Dr. William Buchan and Domestic Medicine

How One Book Revolutionized Family Medicine

Colonial era medicine relied on a combination of local herbal remedies and European textbook cures, until William Buchan published a practical medical book for home use.

Colonial era medicine depended upon a combination of herbal remedies borrowed from folklore or medical procedures recommended in textbooks. Although medical books were available to the public, most were too complicated (or inaccurate) to be used by ordinary people. It was not until Dr. William Buchan (1729–1805) published Domestic Medicine; or, the Family Physician in 1769 that a practical medical book for home use was popularized.

From Theology to Medicine

Buchan was born in southeastern Scotland in 1729. Although his parents were strict Presbyterians, they still encouraged their son to study medicine and the natural sciences. According to Dunn (2000), before Buchan attended university he knew enough medicine to act as an amateur physician for his village.

In 1749, Buchan went to Edinburgh University to study theology. Over the next few years, however, he devoted more time to studying medicine than Divinity. Buchan switched his course of study and qualified as a physician in 1758. He was appointed surgeon at the Foundling Hospital in 1759, where he gained experience in treating children’s diseases as well as learning how to care for infants.

When funding for the Foundling Hospital ended, Buchan began a private practice in Sheffield. Over time, he witnessed poverty as well as the ignorance of his patients in matters such as personal hygiene.

Helping the Public Become Private Practitioners

Buchan was concerned about the welfare of the general public. Doctors did not always practice in remote areas, and he thought that many illnesses and accidents could be prevented if a patient knew what to do beforehand.

Buchan (1785) acknowledged that “medical authors have generally written in a foreign language . . . in terms and characters unintelligible to the rest of mankind.” Thus, in his spare time, Buchan set about writing a book of sensible advice that the average person could understand. If he succeeded, he knew he would remove “the veil of mystery” from medicine, which tended to make it “a suspicious art.”

While Buchan knew that “the cure of diseases is doubtless a matter of great importance,” he also recognized that to “live medically, is to live miserably.” Thus, his main goal was to make the public into private practitioners, with enough medical knowledge to teach them the causes of disease so that “the preservation of health” was attained through proper preventive measures.

Domestic Medicine; or, the Family Physician

In 1769, Buchan published Domestic Medicine; or, the Family Physician. The book was divided into several parts. Part I focused on the known causes of disease, including diseases of the mind (e.g., melancholy) as well as of the body. Part II discussed symptoms and treatments for common diseases such as fevers, measles, colds, and stomach upsets. The Appendix recommended common medicinal preparations (or “simples”) that every family should have on hand, followed by detailed instructions on how to combine those ingredients into various medicines. Buchan also included a Glossary in order to explain some of the technical terms that he could not otherwise “banish . . . when writing on medicine.”

The success of Domestic Medicine was immediate. The book was republished in London, and soon spread overseas to the Colonies, where an edition appeared in Philadelphia in 1774. Other editions followed in New Hampshire, Massachusetts, Connecticut, New York, and South Carolina. At one time, his book was so popular that it was found in cities, farms, frontier settlements, as well as on sailing ships. By the time Buchan died in 1805, 19 editions had been published and more than 80,000 copies had been sold.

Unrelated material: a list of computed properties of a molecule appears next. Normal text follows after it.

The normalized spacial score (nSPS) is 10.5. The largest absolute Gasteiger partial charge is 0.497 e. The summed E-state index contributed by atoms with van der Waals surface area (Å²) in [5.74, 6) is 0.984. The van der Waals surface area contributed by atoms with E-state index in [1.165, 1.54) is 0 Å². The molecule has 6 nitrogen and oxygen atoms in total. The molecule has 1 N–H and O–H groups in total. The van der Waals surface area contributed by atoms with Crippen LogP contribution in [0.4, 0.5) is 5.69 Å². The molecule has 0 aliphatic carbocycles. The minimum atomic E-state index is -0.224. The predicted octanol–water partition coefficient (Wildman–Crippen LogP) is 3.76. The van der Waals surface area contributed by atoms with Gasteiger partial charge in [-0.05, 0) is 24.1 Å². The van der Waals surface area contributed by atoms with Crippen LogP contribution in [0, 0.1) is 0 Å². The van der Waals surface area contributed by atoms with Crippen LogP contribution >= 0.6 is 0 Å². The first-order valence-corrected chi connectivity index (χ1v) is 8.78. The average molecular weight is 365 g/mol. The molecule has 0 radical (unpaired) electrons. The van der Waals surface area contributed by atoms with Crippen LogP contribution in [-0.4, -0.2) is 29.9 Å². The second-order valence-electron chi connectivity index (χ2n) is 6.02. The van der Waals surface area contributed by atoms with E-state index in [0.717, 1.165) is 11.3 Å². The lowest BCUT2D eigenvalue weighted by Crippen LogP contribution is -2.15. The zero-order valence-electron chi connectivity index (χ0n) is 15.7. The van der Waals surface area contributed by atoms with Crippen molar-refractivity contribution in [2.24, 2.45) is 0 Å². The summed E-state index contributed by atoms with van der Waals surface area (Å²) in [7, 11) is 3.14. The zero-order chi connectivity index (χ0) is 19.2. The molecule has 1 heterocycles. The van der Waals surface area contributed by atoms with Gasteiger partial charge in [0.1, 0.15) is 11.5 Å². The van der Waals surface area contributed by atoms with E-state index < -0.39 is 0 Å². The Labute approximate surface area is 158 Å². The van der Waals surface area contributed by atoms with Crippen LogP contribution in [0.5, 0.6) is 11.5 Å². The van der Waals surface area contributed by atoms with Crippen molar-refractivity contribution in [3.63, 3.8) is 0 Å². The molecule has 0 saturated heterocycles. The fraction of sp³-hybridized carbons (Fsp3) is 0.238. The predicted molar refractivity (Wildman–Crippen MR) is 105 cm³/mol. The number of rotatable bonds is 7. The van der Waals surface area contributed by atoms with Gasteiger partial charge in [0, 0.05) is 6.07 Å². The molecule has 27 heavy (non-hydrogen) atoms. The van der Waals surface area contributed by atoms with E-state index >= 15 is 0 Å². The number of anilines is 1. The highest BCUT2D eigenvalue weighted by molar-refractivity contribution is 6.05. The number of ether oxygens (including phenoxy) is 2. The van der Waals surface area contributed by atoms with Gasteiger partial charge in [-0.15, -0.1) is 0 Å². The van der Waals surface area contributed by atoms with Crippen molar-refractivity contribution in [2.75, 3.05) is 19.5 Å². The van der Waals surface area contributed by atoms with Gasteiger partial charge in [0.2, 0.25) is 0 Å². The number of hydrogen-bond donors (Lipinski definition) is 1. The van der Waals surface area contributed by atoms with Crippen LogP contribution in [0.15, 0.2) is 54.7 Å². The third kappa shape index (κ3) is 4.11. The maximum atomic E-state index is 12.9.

Was Buchan’s Medical Advice Sound?

Buchan advised physicians to rely less on scientific principles than on “experience and observation,” and he used the same approach in writing for the general public. For the most part, common sense is evident. To avoid infection, children were advised to keep away from those who were ill. To maintain good health, Buchan stressed the importance of exercise, fresh air, proper sleep, clean clothing, and washing hands.

Buchan’s book also advocated radical public health measures such as inoculation against smallpox — either forcibly by the power of the State, or more simply through bribery. Before artificial respiration was invented as a term, Buchan described a procedure very similar to that known today to treat drowning cases. Even Buchan’s home remedy for severe nosebleeds (placing the genitals in cold water) has a sound medical basis, as cold water lowers the temperature of the nasal mucous membranes and induces blood vessel constriction, which stops bleeding.

Of course, the book was not without questionable treatments and errors. His suggestion to use “fresh cow-dung” to treat bruises was probably no more successful in his day than today. Chambers (1869) also recounts how one edition recommended a prescription containing “one hundred ounces of laudanum,” instead of only 100 drops!

The Influence of Domestic Medicine

For its time, Domestic Medicine was remarkable in revolutionizing family medicine. Buchan gave the public good advice on how to treat common ailments, advocated exercise and cleanliness as preventive measures in place of drugs, and made medicine more accessible to those without access to physicians. Although the usefulness of Domestic Medicine has been surpassed by advances in medical knowledge, its importance cannot be discounted.

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